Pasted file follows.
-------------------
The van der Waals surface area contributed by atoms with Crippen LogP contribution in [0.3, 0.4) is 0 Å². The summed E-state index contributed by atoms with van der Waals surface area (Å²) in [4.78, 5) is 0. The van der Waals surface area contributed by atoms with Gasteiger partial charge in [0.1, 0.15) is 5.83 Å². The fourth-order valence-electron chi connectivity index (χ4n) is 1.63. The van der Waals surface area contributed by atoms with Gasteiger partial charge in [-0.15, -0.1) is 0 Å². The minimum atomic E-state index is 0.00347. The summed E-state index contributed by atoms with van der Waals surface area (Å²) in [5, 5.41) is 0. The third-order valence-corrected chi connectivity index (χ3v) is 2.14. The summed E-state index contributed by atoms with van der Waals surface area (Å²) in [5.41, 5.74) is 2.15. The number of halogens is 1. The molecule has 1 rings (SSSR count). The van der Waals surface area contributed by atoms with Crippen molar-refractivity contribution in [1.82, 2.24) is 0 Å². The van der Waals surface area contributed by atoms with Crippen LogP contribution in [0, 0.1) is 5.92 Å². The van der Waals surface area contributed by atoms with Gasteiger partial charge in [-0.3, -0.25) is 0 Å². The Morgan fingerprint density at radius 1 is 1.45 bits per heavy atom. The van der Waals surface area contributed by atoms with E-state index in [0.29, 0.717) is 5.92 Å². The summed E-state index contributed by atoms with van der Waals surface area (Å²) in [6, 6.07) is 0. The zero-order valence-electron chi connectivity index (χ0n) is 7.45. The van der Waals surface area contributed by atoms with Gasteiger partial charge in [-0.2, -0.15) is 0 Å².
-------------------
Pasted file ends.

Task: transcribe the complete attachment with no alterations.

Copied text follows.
The van der Waals surface area contributed by atoms with Crippen LogP contribution in [0.3, 0.4) is 0 Å². The summed E-state index contributed by atoms with van der Waals surface area (Å²) in [4.78, 5) is 0. The van der Waals surface area contributed by atoms with Gasteiger partial charge in [0.1, 0.15) is 5.83 Å². The fourth-order valence-electron chi connectivity index (χ4n) is 1.63. The van der Waals surface area contributed by atoms with Gasteiger partial charge in [-0.15, -0.1) is 0 Å². The minimum atomic E-state index is 0.00347. The summed E-state index contributed by atoms with van der Waals surface area (Å²) in [5, 5.41) is 0. The third-order valence-corrected chi connectivity index (χ3v) is 2.14. The summed E-state index contributed by atoms with van der Waals surface area (Å²) in [5.41, 5.74) is 2.15. The number of halogens is 1. The molecule has 1 rings (SSSR count). The van der Waals surface area contributed by atoms with Crippen molar-refractivity contribution in [1.82, 2.24) is 0 Å². The van der Waals surface area contributed by atoms with Crippen LogP contribution in [0, 0.1) is 5.92 Å². The van der Waals surface area contributed by atoms with Gasteiger partial charge in [-0.3, -0.25) is 0 Å². The Morgan fingerprint density at radius 1 is 1.45 bits per heavy atom. The van der Waals surface area contributed by atoms with E-state index in [0.29, 0.717) is 5.92 Å². The summed E-state index contributed by atoms with van der Waals surface area (Å²) in [6, 6.07) is 0. The zero-order valence-electron chi connectivity index (χ0n) is 7.45. The van der Waals surface area contributed by atoms with Gasteiger partial charge in [-0.2, -0.15) is 0 Å².